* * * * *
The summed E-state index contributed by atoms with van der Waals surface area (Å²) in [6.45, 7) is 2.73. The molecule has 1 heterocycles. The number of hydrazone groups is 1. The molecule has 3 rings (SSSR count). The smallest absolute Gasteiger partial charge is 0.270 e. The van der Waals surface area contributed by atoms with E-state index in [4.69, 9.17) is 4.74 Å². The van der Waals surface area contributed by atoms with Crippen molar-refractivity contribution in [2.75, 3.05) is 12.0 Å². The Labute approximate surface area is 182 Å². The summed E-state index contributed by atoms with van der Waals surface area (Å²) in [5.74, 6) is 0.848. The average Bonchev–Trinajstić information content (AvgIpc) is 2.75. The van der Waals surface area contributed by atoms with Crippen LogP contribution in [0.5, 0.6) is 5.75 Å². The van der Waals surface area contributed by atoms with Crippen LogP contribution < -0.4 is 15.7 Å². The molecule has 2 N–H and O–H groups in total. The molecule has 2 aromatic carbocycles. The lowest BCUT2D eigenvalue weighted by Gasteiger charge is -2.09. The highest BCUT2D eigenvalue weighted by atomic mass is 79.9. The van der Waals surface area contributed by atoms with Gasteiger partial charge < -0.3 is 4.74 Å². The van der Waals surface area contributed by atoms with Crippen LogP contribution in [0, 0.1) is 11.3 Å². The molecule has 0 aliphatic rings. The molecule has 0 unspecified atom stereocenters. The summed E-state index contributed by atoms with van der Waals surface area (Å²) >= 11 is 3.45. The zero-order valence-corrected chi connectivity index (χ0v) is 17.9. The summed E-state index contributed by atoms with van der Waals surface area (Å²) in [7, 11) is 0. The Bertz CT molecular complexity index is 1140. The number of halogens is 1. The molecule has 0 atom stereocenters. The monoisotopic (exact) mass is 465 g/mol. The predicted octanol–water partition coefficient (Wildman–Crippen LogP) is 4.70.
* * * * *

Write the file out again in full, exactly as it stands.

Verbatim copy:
The summed E-state index contributed by atoms with van der Waals surface area (Å²) in [6.45, 7) is 2.73. The molecule has 1 heterocycles. The number of hydrazone groups is 1. The molecule has 3 rings (SSSR count). The smallest absolute Gasteiger partial charge is 0.270 e. The van der Waals surface area contributed by atoms with E-state index in [4.69, 9.17) is 4.74 Å². The van der Waals surface area contributed by atoms with Crippen molar-refractivity contribution in [2.75, 3.05) is 12.0 Å². The Labute approximate surface area is 182 Å². The summed E-state index contributed by atoms with van der Waals surface area (Å²) in [5.74, 6) is 0.848. The average Bonchev–Trinajstić information content (AvgIpc) is 2.75. The van der Waals surface area contributed by atoms with Crippen LogP contribution in [0.5, 0.6) is 5.75 Å². The van der Waals surface area contributed by atoms with Crippen LogP contribution < -0.4 is 15.7 Å². The molecule has 2 N–H and O–H groups in total. The molecule has 2 aromatic carbocycles. The lowest BCUT2D eigenvalue weighted by Gasteiger charge is -2.09. The highest BCUT2D eigenvalue weighted by atomic mass is 79.9. The van der Waals surface area contributed by atoms with Gasteiger partial charge < -0.3 is 4.74 Å². The van der Waals surface area contributed by atoms with Crippen LogP contribution in [0, 0.1) is 11.3 Å². The molecule has 0 aliphatic rings. The molecule has 0 unspecified atom stereocenters. The summed E-state index contributed by atoms with van der Waals surface area (Å²) >= 11 is 3.45. The zero-order valence-corrected chi connectivity index (χ0v) is 17.9. The summed E-state index contributed by atoms with van der Waals surface area (Å²) in [7, 11) is 0. The Bertz CT molecular complexity index is 1140. The number of halogens is 1. The molecule has 0 atom stereocenters. The monoisotopic (exact) mass is 465 g/mol. The predicted octanol–water partition coefficient (Wildman–Crippen LogP) is 4.70.